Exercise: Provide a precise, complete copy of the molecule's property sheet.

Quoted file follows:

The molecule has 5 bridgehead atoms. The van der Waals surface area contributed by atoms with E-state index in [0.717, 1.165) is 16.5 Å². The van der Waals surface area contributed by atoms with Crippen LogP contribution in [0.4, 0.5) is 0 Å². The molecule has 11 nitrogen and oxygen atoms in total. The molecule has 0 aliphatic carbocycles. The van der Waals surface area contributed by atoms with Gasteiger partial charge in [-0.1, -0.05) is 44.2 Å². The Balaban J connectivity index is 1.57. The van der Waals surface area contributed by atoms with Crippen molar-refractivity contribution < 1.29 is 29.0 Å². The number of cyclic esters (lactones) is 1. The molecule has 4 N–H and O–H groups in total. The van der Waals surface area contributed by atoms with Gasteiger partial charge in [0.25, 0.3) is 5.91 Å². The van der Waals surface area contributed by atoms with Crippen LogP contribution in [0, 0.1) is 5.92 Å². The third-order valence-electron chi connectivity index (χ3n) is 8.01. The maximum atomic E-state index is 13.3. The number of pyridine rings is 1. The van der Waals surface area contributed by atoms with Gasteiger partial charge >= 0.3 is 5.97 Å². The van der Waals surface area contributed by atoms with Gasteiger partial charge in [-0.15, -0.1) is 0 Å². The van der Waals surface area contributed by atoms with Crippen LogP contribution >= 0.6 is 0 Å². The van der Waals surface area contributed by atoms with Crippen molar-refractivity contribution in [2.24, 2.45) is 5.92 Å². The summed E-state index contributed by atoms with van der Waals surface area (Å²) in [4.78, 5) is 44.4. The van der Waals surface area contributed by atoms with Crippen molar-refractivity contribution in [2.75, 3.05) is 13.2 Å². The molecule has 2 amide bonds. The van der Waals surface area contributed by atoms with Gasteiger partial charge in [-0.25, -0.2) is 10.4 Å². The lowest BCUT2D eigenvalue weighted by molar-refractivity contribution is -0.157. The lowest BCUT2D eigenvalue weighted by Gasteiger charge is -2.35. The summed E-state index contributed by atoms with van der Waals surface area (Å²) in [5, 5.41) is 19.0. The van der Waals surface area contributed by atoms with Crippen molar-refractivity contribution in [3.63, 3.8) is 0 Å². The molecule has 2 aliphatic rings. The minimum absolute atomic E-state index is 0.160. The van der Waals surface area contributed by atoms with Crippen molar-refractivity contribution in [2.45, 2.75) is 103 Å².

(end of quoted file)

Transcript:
The molecule has 5 bridgehead atoms. The van der Waals surface area contributed by atoms with E-state index in [0.717, 1.165) is 16.5 Å². The van der Waals surface area contributed by atoms with Crippen LogP contribution in [0.4, 0.5) is 0 Å². The molecule has 11 nitrogen and oxygen atoms in total. The molecule has 0 aliphatic carbocycles. The van der Waals surface area contributed by atoms with Gasteiger partial charge in [-0.1, -0.05) is 44.2 Å². The Balaban J connectivity index is 1.57. The van der Waals surface area contributed by atoms with Crippen molar-refractivity contribution < 1.29 is 29.0 Å². The number of cyclic esters (lactones) is 1. The molecule has 4 N–H and O–H groups in total. The van der Waals surface area contributed by atoms with Gasteiger partial charge in [0.25, 0.3) is 5.91 Å². The van der Waals surface area contributed by atoms with Crippen LogP contribution in [0, 0.1) is 5.92 Å². The third-order valence-electron chi connectivity index (χ3n) is 8.01. The maximum atomic E-state index is 13.3. The number of pyridine rings is 1. The van der Waals surface area contributed by atoms with Gasteiger partial charge >= 0.3 is 5.97 Å². The van der Waals surface area contributed by atoms with Gasteiger partial charge in [-0.15, -0.1) is 0 Å². The van der Waals surface area contributed by atoms with Crippen LogP contribution >= 0.6 is 0 Å². The van der Waals surface area contributed by atoms with Crippen molar-refractivity contribution in [2.24, 2.45) is 5.92 Å². The summed E-state index contributed by atoms with van der Waals surface area (Å²) in [4.78, 5) is 44.4. The van der Waals surface area contributed by atoms with Crippen molar-refractivity contribution in [2.75, 3.05) is 13.2 Å². The molecule has 2 amide bonds. The van der Waals surface area contributed by atoms with Gasteiger partial charge in [-0.25, -0.2) is 10.4 Å². The lowest BCUT2D eigenvalue weighted by molar-refractivity contribution is -0.157. The lowest BCUT2D eigenvalue weighted by Gasteiger charge is -2.35. The summed E-state index contributed by atoms with van der Waals surface area (Å²) in [5, 5.41) is 19.0. The van der Waals surface area contributed by atoms with Crippen molar-refractivity contribution in [3.63, 3.8) is 0 Å². The molecule has 2 aliphatic rings. The minimum absolute atomic E-state index is 0.160. The van der Waals surface area contributed by atoms with Crippen molar-refractivity contribution in [2.45, 2.75) is 103 Å².